Australian real estate: I owned three properties by 22. Don’t make the same mistakes I did

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Dionne Lee wasn’t like most 17 year olds.

After finishing Year 12 with a grade that was “not high enough” to get into university, the teenager knew she needed to figure out what she was going to do with her new “adult life”.

As her friends set off to pursue a degree or enjoy a gap year abroad, Dionne was quietly building a property portfolio.

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Juggling three jobs to save for a mortgage deposit, she was working full-time as a finance trainee at a local bank on weekdays, before spending nights or weekends behind a bar at a pub or coaching dancers.

Her hard work finally paid off when she purchased her first investment property in Adelaide, a two-bedroom unit, at age 20.

She bought a plot of land at 21 and then, a year later, her third investment, a two-bedroom apartment, at 22.

Dionne Lee, pictured here in the late 90s, owned three properties by 22. Credit: Dionne Lee

“I have never had regrets about not going to university and I wasn’t focused on travelling at that age so that didn’t concern me,” Dionne, now 47, tells 7Life.

“I was quietly proud of myself for achieving the three properties by the age of 22.”

Despite becoming a homeowner at such a young age, Dionne chose to live with her parents.

“I was so busy with working that I didn’t feel the need to live elsewhere at that time in my life,” she says.

“I would only be home to sleep, shower and I would leave early the next day again for work.”

Her impressive property portfolio stemmed from humble beginnings.

The newly graduated student landed a full-time role in finance at 17 after she applied for a traineeship at a bank in early 1994.

“My parents didn’t have any concerns with me working there, however at the time, my mother was disappointed that I didn’t go onto university,” she says.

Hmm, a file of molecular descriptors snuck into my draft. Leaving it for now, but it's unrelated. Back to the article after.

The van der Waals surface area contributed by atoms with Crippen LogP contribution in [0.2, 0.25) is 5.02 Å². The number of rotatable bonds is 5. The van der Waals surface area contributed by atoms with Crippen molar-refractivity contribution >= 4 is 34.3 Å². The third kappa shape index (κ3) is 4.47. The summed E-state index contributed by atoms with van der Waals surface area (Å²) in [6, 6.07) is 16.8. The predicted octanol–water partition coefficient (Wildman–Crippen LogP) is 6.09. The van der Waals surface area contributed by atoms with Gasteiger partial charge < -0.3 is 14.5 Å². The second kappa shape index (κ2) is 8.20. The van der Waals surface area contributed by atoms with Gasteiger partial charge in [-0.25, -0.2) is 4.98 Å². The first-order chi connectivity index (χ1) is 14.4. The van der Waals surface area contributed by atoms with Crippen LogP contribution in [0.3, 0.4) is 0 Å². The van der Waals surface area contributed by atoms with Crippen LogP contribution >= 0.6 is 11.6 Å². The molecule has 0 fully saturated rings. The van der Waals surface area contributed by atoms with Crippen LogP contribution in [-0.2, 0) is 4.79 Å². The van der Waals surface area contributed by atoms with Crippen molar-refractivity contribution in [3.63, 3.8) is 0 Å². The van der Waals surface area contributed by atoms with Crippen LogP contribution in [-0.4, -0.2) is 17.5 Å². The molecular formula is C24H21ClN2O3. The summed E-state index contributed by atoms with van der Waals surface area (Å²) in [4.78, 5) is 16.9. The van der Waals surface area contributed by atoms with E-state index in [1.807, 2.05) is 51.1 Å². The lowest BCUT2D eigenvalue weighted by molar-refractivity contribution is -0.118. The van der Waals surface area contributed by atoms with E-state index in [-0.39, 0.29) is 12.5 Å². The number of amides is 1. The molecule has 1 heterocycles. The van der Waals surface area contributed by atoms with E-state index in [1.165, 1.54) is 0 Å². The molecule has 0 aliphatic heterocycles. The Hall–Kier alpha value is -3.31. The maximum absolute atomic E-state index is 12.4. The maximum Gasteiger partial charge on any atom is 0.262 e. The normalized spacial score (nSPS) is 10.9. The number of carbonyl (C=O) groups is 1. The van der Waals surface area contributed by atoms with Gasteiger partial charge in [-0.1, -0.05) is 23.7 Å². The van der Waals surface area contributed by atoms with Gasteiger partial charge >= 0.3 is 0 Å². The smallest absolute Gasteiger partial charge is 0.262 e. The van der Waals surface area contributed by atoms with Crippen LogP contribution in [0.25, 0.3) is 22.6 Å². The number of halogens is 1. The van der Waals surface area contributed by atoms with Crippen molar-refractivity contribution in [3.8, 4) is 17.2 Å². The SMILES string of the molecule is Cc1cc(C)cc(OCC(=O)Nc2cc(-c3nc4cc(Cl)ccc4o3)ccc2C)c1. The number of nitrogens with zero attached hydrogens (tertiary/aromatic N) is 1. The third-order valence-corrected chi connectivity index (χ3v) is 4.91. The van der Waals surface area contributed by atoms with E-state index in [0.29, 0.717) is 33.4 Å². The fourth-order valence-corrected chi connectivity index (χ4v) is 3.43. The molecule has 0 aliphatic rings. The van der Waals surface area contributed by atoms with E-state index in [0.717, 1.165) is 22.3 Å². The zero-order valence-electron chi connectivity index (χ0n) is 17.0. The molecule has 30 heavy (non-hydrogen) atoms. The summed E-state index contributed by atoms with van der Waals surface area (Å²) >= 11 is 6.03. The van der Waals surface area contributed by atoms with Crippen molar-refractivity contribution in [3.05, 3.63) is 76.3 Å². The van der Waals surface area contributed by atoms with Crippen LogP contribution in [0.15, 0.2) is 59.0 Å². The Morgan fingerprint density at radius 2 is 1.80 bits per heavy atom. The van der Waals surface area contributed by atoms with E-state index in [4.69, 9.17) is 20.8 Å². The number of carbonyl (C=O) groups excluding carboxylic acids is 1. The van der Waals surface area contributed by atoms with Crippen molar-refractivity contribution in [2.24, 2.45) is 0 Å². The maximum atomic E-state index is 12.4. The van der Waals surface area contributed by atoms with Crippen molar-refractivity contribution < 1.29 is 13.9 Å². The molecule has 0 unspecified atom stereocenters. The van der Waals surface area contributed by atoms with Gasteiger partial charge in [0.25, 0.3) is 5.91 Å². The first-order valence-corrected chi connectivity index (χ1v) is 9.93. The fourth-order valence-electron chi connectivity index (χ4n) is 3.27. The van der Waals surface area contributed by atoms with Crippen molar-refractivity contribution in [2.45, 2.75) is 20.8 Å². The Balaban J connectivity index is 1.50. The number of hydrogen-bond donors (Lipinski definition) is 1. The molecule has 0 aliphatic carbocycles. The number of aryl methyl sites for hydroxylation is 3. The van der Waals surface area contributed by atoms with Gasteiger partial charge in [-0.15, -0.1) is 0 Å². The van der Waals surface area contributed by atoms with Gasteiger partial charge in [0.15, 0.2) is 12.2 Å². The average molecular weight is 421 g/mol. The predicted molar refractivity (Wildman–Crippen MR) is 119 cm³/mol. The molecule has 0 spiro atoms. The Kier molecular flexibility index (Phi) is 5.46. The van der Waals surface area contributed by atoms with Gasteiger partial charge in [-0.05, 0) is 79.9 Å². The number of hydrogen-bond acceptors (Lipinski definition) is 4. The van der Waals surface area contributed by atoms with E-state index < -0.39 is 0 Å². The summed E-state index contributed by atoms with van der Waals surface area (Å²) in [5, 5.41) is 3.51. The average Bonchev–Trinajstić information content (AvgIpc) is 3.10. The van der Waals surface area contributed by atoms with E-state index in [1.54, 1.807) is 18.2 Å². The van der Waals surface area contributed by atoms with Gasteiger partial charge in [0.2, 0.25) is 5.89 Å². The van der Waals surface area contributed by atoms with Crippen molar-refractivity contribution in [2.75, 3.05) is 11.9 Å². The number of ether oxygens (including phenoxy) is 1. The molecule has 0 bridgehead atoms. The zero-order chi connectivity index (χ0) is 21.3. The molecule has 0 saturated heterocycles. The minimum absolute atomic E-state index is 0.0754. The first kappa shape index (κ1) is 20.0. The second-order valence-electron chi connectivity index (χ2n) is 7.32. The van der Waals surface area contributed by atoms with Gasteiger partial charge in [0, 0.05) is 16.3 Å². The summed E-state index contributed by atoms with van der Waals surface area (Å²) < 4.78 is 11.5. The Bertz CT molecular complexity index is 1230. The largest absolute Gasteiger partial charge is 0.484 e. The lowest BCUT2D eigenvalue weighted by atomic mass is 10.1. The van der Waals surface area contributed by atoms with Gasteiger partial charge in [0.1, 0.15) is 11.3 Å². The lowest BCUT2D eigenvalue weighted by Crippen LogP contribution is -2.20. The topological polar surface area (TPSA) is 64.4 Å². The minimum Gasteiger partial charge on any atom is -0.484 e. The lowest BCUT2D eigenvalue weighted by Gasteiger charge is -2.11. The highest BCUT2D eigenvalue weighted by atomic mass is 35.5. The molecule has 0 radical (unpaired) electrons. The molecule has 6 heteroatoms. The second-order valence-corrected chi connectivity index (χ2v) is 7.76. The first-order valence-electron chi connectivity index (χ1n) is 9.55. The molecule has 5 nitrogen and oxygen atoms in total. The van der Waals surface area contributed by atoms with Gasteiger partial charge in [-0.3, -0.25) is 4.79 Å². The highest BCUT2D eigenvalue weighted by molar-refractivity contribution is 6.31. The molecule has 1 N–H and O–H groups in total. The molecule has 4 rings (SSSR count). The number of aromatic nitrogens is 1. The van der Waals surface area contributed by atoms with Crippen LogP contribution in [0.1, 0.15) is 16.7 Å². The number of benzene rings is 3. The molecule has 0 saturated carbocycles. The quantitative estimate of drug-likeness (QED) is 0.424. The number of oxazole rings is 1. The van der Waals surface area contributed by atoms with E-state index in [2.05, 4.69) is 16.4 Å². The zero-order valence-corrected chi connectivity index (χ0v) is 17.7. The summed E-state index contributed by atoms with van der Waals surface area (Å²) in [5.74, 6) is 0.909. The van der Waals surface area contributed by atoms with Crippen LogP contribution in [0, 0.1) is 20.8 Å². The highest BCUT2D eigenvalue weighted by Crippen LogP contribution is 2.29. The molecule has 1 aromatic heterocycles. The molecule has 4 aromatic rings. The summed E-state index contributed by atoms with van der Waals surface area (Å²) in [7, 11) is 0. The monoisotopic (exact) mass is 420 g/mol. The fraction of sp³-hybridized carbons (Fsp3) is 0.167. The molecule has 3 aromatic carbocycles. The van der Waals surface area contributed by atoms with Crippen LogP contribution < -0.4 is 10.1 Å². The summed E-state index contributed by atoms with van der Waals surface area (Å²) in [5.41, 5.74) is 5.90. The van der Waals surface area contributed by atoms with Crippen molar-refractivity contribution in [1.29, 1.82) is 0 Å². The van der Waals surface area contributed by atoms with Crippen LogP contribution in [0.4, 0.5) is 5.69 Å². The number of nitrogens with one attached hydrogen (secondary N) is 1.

Gaining real-life experience working at the bank quickly opened her eyes to the world of financing.

“I began to learn about all aspects of how a financial institution worked, but six months into the traineeship I began working in the lending department,” Dionne says.

“I soon understood how credit cards, personal and home loans were assessed, how the different lending products worked, and I soon realised how property could create an additional income for me.

“As most young people do, I first applied for a credit card, then I purchased a car and had a personal loan.

“It wasn’t long after this that I realised I needed to find a property and get myself in a position to be approved for the loan to buy it.”

She bought her first property in Adelaide, a townhouse-style two-bedroom unit, for $83,500 at 20. Credit: Supplied

Every Saturday, she would scan the real estate section of her local newspaper to see what was on the market.

“Once I began to save for the properties, I wanted to buy quickly and, to do so, needed enough deposit to get started,” she says.

“I was mindful that I needed to pay off my car loan as quickly as possible too so that I could borrow for the properties in terms of affordability.

“I was working three jobs. My parents supported me by allowing me to stay living at home, paying minimal board.

“However, they were never in a position to gift or lend me any money towards the properties.”

Dionne scraped together $8000 of her hard-earned money for a deposit on an $83,500 unit just 6km from Adelaide CBD.

She rented out the townhouse-style unit as her first investment property.

“I started receiving the rental income for it,” she says.

“I didn’t understand a great deal about how to calculate the profit the property would make me from the cashflow each week, but I soon learned.”

The property quickly taught her the pros and cons of having tenants.

“I eventually had to take the tenant in this property to the tribunal because she became eight weeks behind in her rent and didn’t appear to have any care about paying her rent up to date,” Dionne says.

“The tenant was eventually evicted after failing to get herself up to date with the rent owing.”

At 22, she purchased her third property, a two-bedroom apartment close to Adelaide CBD for $195,000. Credit: Supplied

A year later, Dionne bought a block of land in the Adelaide Hills for $63,500 as her first property had increased in value, so she was able to use the equity to borrow the deposit for her second purchase.

“My plan was to build my own home on the land eventually,” she explains.

“Unfortunately, I sold it a few years later and never did build the home.”

At 22, she purchased her third property, a two-bedroom apartment close to Adelaide CBD, for $195,000.